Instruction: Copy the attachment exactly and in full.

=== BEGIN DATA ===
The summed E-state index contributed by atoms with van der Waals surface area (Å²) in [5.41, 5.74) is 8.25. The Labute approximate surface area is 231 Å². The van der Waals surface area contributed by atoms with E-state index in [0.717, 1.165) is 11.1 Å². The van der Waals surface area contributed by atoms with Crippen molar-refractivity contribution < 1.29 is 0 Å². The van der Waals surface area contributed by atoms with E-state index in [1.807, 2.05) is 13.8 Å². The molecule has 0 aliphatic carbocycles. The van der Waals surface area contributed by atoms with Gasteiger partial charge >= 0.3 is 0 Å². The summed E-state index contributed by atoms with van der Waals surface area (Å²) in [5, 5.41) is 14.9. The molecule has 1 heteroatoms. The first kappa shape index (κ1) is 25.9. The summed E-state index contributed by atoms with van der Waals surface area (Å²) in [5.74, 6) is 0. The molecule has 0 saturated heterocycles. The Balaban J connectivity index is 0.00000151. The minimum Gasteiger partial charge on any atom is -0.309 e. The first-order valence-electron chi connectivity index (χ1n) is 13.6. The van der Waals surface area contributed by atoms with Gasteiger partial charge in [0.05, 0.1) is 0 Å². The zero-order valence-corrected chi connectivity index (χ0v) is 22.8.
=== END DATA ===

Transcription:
The summed E-state index contributed by atoms with van der Waals surface area (Å²) in [5.41, 5.74) is 8.25. The Labute approximate surface area is 231 Å². The van der Waals surface area contributed by atoms with E-state index in [0.717, 1.165) is 11.1 Å². The van der Waals surface area contributed by atoms with Crippen molar-refractivity contribution < 1.29 is 0 Å². The van der Waals surface area contributed by atoms with E-state index in [1.807, 2.05) is 13.8 Å². The molecule has 0 aliphatic carbocycles. The van der Waals surface area contributed by atoms with Gasteiger partial charge >= 0.3 is 0 Å². The summed E-state index contributed by atoms with van der Waals surface area (Å²) in [5, 5.41) is 14.9. The molecule has 1 heteroatoms. The first kappa shape index (κ1) is 25.9. The summed E-state index contributed by atoms with van der Waals surface area (Å²) in [5.74, 6) is 0. The molecule has 0 saturated heterocycles. The Balaban J connectivity index is 0.00000151. The minimum Gasteiger partial charge on any atom is -0.309 e. The first-order valence-electron chi connectivity index (χ1n) is 13.6. The van der Waals surface area contributed by atoms with Gasteiger partial charge in [0.05, 0.1) is 0 Å². The zero-order valence-corrected chi connectivity index (χ0v) is 22.8.